The intervention of the Virgin Mary at the battle of Monongahela


The Battle of the Monongahéla was a French victory that ended the Braddock expedition in an unsuccessful British attempt to take Fort Duquesne from the French in the summer of 1755 in the months before the declaration of the Seven Years’ War. The expedition was named after General Edward Braddock, who commanded the British forces at the time and lost his life.

No sooner had he landed on the American shore than Braddock implemented the plan to invade Canada, as ordered by the British cabinet. He will attack on three points on the border. In Acadia, where the Red Clothes, as early as June, easily seized the forts of Gaspareau and Beauséjour. On Lake Champlain, attempting to strike at the very heart of our Province. On Ohio, where Braddock himself will take the lead.

As commander-in-chief of the British Army in America, General Braddock leads the main attack, leading two regiments (about 1,300 men) and about 500 men of the militias of the British colonies in America. With his men, Braddock planned to easily seize Fort Duquesne, then continue on to take other French forts and reach Fort Niagara. Twenty-three-year-old George Washington, who knew the area well, served as General Braddock’s volunteer aide-de-camp.

Meanwhile, at Fort Duquesne, the garrison consisted of about 250 regular troops and Canadian militia and about 640 Indian allies camped outside the fort. The Indians are part of various tribes that have long been allies of the French, such as the Outaouais, Ojibwa, and Potawatomis. The French commanders, Jean-Daniel Dumas and Daniel Liénard de Beaujeu, who received regular reports from the Indian scouts about the advance of the British troops, realizing that they would not be able to resist Braddock’s cannon, decided to launch a pre-emptive attack: an ambush as Braddock’s troops crossed the Monongahéla. The Indian allies are initially reluctant to attack such a large British force, but Beaujeu gives them battle dress and other gifts, which persuades them to follow him.

On July 9, 1755, Braddock’s men crossed the Monongahéla without encountering any opposition, about fifteen kilometers from Fort Duquesne. The vanguard under the command of Lieutenant-Colonel Thomas Gage continued its advance, and fell on the French and Indians who rushed towards the river but arrived too late to ambush them. In the furious skirmish with Gage’s men, the French commander, Daniel Liénard de Beaujeu, was killed, but apparently his death did not affect the French troops and their Indian allies who continued the attack.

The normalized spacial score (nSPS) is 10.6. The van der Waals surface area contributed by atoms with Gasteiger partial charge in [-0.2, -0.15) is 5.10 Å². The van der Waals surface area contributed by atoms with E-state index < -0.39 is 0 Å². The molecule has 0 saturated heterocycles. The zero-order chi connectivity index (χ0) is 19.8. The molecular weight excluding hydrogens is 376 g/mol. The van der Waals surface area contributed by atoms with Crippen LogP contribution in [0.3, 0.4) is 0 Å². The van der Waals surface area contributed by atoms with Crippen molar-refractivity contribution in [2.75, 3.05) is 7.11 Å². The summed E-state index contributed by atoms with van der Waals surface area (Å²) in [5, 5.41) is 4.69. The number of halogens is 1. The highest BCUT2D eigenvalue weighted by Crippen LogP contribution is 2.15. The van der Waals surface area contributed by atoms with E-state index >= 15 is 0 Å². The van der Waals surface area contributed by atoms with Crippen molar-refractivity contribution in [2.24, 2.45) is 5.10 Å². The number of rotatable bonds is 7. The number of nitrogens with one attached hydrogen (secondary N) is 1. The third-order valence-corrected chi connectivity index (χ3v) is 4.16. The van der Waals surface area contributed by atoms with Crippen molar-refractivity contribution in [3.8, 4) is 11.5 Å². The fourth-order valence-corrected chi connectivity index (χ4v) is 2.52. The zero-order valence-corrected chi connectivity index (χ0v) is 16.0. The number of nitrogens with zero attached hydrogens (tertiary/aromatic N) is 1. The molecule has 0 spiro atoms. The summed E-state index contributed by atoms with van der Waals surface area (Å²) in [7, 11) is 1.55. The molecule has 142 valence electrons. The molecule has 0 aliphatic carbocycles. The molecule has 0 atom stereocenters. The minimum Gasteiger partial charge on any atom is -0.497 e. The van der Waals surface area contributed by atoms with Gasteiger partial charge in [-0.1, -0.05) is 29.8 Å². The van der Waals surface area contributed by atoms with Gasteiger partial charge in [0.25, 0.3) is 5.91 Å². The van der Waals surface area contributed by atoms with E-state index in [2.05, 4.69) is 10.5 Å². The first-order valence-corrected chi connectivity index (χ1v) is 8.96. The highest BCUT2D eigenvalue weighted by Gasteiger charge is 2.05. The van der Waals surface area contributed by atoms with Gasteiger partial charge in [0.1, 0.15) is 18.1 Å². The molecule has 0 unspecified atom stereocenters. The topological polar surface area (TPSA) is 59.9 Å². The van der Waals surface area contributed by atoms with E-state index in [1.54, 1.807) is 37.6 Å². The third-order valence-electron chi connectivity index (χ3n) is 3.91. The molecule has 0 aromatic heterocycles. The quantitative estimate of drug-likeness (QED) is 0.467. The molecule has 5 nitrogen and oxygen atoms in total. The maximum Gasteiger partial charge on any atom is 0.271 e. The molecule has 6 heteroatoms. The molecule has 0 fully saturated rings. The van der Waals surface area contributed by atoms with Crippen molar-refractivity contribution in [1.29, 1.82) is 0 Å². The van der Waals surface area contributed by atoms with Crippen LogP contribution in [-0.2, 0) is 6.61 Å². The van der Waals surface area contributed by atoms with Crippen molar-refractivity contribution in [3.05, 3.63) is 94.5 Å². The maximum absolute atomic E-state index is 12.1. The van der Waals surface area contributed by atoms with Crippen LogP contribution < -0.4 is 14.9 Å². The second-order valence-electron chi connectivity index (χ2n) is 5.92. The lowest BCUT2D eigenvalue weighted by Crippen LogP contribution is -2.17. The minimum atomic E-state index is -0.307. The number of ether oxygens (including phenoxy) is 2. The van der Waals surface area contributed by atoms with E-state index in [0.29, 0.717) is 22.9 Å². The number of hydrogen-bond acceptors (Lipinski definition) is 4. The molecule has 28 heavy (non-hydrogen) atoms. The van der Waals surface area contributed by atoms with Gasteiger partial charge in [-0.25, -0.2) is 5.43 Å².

The battle, later called the “Battle of the Monongahela” begins.  Braddock’s column of 1,500 men faced less than 900 French and Indian troops. The French soldiers open fire, in ranks of fifteen. The English put their artillery into action, which seemed to be about to crush the French under his fire, when a counter-attack by the Indians hidden in the forest helped the inexplicable reversal of this difficult situation. The long immobilized English column is unable to maneuver, and Braddock spends himself in vain to revive the courage of his people. Panic grips the English, whom the Indians cut to pieces with their terrible edged weapons. There were 420 English dead compared to 23 in the French ranks. Braddock himself was knocked down after seeing five horses killed beneath him. Braddock is in turn mortally wounded.

The amazement that grips the opponents on the evening of their defeat is reported by one of them. Indeed, Washington wrote on August 2: “We were beaten, shamefully beaten by a handful of Frenchmen who only thought of worrying about our road. Moments before the action we thought our forces were almost equal to all those of Canada; and yet, against all probability, we were completely defeated, and lost everything. »

The strength of colonizing France is clearly illustrated here: this impressive efficiency born of the harmonious union of royal troops, militias and indigenous bodies.

But what makes this victory even more dear to our hearts is what the English soldiers testified to having seen “a lady above the French, and that the bullets were getting lost in the folds of her coat”. For their part, the French combatants admitted that they could not explain that their enemies were pointing their weapons too high, shooting above them!